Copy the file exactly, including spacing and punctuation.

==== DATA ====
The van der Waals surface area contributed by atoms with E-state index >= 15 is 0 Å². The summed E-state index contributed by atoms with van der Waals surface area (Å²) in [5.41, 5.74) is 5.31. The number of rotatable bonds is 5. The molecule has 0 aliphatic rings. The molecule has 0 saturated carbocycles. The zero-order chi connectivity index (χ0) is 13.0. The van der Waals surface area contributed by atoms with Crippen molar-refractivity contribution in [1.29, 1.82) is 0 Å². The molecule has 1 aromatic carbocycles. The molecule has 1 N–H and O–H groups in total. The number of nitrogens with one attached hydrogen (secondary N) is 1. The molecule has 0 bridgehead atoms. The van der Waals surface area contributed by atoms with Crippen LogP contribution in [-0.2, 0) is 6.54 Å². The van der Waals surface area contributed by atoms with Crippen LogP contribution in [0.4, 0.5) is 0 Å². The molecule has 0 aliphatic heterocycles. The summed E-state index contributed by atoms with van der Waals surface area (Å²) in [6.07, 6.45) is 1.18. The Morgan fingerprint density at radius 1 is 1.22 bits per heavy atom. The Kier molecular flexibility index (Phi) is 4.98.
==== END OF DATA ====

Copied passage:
The van der Waals surface area contributed by atoms with E-state index >= 15 is 0 Å². The summed E-state index contributed by atoms with van der Waals surface area (Å²) in [5.41, 5.74) is 5.31. The number of rotatable bonds is 5. The molecule has 0 aliphatic rings. The molecule has 0 saturated carbocycles. The zero-order chi connectivity index (χ0) is 13.0. The van der Waals surface area contributed by atoms with Crippen molar-refractivity contribution in [1.29, 1.82) is 0 Å². The molecule has 1 aromatic carbocycles. The molecule has 1 N–H and O–H groups in total. The number of nitrogens with one attached hydrogen (secondary N) is 1. The molecule has 0 bridgehead atoms. The van der Waals surface area contributed by atoms with Crippen LogP contribution in [-0.2, 0) is 6.54 Å². The van der Waals surface area contributed by atoms with Crippen LogP contribution in [0.4, 0.5) is 0 Å². The molecule has 0 aliphatic heterocycles. The summed E-state index contributed by atoms with van der Waals surface area (Å²) in [6.07, 6.45) is 1.18. The Morgan fingerprint density at radius 1 is 1.22 bits per heavy atom. The Kier molecular flexibility index (Phi) is 4.98.